We then broke out the tour de force that is Blackbeard. This game is also produced with high quality components. The map in particular is beautiful. In this game, each player takes a turn sailing the high seas trading in cards either for favorable events or for action point allowances. Action points are used for sailing the high seas searching for and looting merchant ships, torturing hostages (it's not exactly a lighthearted game), attacking and plundering seaside towns, and engaging in general debauchery and revelry. During a player's turn, however, the opponents are constantly trying to put the hurt on the active player by playing event cards (as interrupts) and deploying pirate hunters and royal warships. If the active pirate can overcome these annoyances, they get money and notoriety. When they get powerful and rich, they can then sail into a port and retire, and their name enters into buccaneer legend (their notoriety and money translate into VPs). If a pirate retires or dies, you can draw another pirate from the pirate deck (there's quite a few pirate cards) and start another pirate career with the new one. The game ends when a timekeeping card in the event deck is drawn for the third time, so you need to "bank" your pirates as you go along.

The game has a rather steep learning curve. It's almost like trying to learn two games--the pirate game and the anti-pirate game. It took us a while to get rolling, but we eventually got some semblance of game flow. Tiffany started off on the VP track early, as her crew came down with scurvy and mutinied, sending her pirate to Davy Jones' Locker. Her pirate still entered into pirate lore (maybe not for all the right reasons) for which she got a modicum of VP, and then she was off again with a new pirate. However, her next pirate also met an untimely demise (I can't quite remember--was it a pirate hunter or warship?), and at this point she departed to attend to more pressing RL matters.

Steve, Ben, and I continued on and sailed the seas, bringing in the money and generally pestering each other. Ben's pirate finally took in a huge haul from a merchant ship in India and quickly found a friendly port in which to settle down and live his golden years. But soon after landing, his own crew double crossed him and Ben's pirate was arrested and put on trial for piratey crimes. At trial, though, there was insufficient evidence to convict and hang him. Ben's pirate skated and retired a rich man, jumping over Tiffany on the VP track and taking the lead. At the same time, my pirate was also doing quite well, and his notoriety attracted two pirate hunters who both tried to make a name for themselves by sinking him. Realizing his ship was too slow, he was forced to turn his boat to fight. Despite being outgunned, my pirate's credible combat skills led to two very close victories over the pirate hunters. My pirate became instantly famous throughout the Caribbean, and with his career made, he sailed into Port Royal to retire. As he did so, another pirate also decided to make a name for himself and tried to ambush and kill Mr. Instant Celebrity. But my pirate was just a tiny bit faster with his cutlass and emerged triumphant. Walking off into the sunset of retirement, he was heard to say in Ben's direction, "Won easily..."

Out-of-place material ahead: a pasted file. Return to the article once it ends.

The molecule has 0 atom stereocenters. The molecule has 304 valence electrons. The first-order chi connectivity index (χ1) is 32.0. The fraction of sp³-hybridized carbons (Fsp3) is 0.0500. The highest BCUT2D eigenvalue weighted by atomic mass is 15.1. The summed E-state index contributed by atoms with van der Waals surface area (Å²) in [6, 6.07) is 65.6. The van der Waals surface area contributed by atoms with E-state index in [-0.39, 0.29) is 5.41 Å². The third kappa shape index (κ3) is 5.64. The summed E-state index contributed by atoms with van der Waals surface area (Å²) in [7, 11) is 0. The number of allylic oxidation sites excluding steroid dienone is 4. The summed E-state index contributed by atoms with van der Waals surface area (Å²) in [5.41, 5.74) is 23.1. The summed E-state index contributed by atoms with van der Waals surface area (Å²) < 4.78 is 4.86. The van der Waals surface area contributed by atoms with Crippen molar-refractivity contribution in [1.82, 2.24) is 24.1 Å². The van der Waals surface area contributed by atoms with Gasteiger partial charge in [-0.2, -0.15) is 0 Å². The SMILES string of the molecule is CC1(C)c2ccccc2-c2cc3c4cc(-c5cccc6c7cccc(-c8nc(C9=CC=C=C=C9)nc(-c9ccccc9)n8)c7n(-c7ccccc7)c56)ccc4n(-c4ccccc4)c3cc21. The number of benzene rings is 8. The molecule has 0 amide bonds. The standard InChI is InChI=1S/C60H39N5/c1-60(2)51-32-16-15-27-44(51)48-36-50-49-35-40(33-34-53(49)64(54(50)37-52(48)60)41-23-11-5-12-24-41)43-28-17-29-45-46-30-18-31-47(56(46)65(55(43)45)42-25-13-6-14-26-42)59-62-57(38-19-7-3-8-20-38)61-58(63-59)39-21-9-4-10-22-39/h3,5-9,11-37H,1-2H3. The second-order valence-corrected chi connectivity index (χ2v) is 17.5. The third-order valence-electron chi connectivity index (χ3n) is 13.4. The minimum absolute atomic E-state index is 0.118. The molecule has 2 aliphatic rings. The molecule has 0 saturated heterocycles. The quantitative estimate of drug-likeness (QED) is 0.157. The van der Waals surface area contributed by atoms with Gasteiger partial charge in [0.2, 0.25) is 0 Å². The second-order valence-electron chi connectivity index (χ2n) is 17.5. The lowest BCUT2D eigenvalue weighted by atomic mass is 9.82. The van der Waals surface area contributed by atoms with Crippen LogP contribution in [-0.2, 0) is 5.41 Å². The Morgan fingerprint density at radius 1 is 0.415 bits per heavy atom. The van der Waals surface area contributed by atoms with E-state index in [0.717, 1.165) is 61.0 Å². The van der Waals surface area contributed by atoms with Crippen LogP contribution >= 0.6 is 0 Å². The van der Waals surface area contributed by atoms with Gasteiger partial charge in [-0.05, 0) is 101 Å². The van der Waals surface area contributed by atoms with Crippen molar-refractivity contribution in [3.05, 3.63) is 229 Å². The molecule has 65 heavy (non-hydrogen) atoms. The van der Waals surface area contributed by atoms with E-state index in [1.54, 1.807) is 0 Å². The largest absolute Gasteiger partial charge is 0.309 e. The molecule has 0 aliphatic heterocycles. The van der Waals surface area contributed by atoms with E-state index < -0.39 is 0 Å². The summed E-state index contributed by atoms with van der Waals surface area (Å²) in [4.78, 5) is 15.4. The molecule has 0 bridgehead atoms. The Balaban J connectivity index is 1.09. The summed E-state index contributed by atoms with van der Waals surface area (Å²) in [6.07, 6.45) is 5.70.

Ben, Steve and I finished with Kingmaker. We are trying to convert this game into a War of the Roses campaign that will let us use the Battlelore combat system to play out the battles, and Steve has already developed the ruleset that we are going to use (although he wouldn't want me to point this out, don't forget that he is literally an award-winning game designer). So as an introduction, we played the basic Avalon Hill Kingmaker. A player wins this game by capturing and holding the last living heir to the British throne and crowning them King. Ben started by sweeping up the heirs to the throne and executing the ones that didn't amuse him. He finally sacked London and took King Henry VI, while I ran up to York and captured (and crowned) Richard of York and Steve went to Plymouth and found Margaret of Anjou. We generally stayed away from each other, as Ben and I were strong in our home regions but weak away from them, and Steve got on his boats and sailed away from the rest of us because his nobles didn't have the military strength to survive a battle with either Ben or me. With the game thus stalemated, we went to Parliament where I emerged with the win, as my nobles held the most influence in the House of Lords.

Perhaps one of the biggest differences between Kingmaker as it is now and the way we intend to play it is that, in the basic board game, you need at least a majority stack (more troops than the person you're atacking) to have a chance to win a battle. In Battlelore system battles, it is possible to win even though you don't have the strongest force if you manage to maneuver and roll well. This (and the fact that there is a campaign to connect them) should make the battles much more entertaining.

Labels: ,

Wednesday, June 18, 2008

Something weekend this way comes